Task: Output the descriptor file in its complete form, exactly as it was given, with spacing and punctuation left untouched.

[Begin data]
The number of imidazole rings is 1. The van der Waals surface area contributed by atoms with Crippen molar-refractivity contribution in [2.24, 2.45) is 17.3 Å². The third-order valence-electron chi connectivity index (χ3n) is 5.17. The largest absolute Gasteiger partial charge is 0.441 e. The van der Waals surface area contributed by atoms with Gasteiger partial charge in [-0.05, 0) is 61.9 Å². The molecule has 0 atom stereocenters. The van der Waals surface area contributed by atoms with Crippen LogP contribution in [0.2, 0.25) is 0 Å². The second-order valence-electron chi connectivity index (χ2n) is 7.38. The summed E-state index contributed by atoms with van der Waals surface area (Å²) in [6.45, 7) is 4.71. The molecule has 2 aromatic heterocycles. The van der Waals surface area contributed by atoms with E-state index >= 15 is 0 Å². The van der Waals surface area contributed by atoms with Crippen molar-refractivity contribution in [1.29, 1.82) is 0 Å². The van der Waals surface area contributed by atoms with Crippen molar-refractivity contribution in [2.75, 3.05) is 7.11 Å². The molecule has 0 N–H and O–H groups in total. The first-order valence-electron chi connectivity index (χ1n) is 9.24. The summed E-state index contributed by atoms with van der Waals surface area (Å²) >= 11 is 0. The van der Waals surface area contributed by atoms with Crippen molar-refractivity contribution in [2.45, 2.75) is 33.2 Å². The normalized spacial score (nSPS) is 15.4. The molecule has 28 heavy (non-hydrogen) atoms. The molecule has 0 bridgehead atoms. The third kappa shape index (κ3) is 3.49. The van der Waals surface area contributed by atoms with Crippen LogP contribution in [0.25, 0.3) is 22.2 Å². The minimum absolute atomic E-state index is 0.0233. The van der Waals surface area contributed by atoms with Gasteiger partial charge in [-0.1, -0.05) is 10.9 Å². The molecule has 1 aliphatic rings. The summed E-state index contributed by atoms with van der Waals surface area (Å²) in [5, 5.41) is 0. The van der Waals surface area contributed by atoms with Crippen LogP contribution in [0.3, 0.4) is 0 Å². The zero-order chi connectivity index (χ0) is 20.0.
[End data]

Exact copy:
The number of imidazole rings is 1. The van der Waals surface area contributed by atoms with Crippen molar-refractivity contribution in [2.24, 2.45) is 17.3 Å². The third-order valence-electron chi connectivity index (χ3n) is 5.17. The largest absolute Gasteiger partial charge is 0.441 e. The van der Waals surface area contributed by atoms with Gasteiger partial charge in [-0.05, 0) is 61.9 Å². The molecule has 0 atom stereocenters. The van der Waals surface area contributed by atoms with Crippen LogP contribution in [0.2, 0.25) is 0 Å². The second-order valence-electron chi connectivity index (χ2n) is 7.38. The summed E-state index contributed by atoms with van der Waals surface area (Å²) in [6.45, 7) is 4.71. The molecule has 2 aromatic heterocycles. The van der Waals surface area contributed by atoms with E-state index >= 15 is 0 Å². The van der Waals surface area contributed by atoms with Crippen molar-refractivity contribution in [1.29, 1.82) is 0 Å². The van der Waals surface area contributed by atoms with Crippen molar-refractivity contribution in [2.75, 3.05) is 7.11 Å². The molecule has 0 N–H and O–H groups in total. The first-order valence-electron chi connectivity index (χ1n) is 9.24. The summed E-state index contributed by atoms with van der Waals surface area (Å²) >= 11 is 0. The van der Waals surface area contributed by atoms with Crippen molar-refractivity contribution in [2.45, 2.75) is 33.2 Å². The normalized spacial score (nSPS) is 15.4. The molecule has 28 heavy (non-hydrogen) atoms. The molecule has 0 bridgehead atoms. The third kappa shape index (κ3) is 3.49. The van der Waals surface area contributed by atoms with Crippen LogP contribution in [0.25, 0.3) is 22.2 Å². The minimum absolute atomic E-state index is 0.0233. The van der Waals surface area contributed by atoms with Gasteiger partial charge in [-0.1, -0.05) is 10.9 Å². The molecule has 1 aliphatic rings. The summed E-state index contributed by atoms with van der Waals surface area (Å²) in [5, 5.41) is 0. The van der Waals surface area contributed by atoms with Crippen LogP contribution in [0.3, 0.4) is 0 Å². The zero-order chi connectivity index (χ0) is 20.0.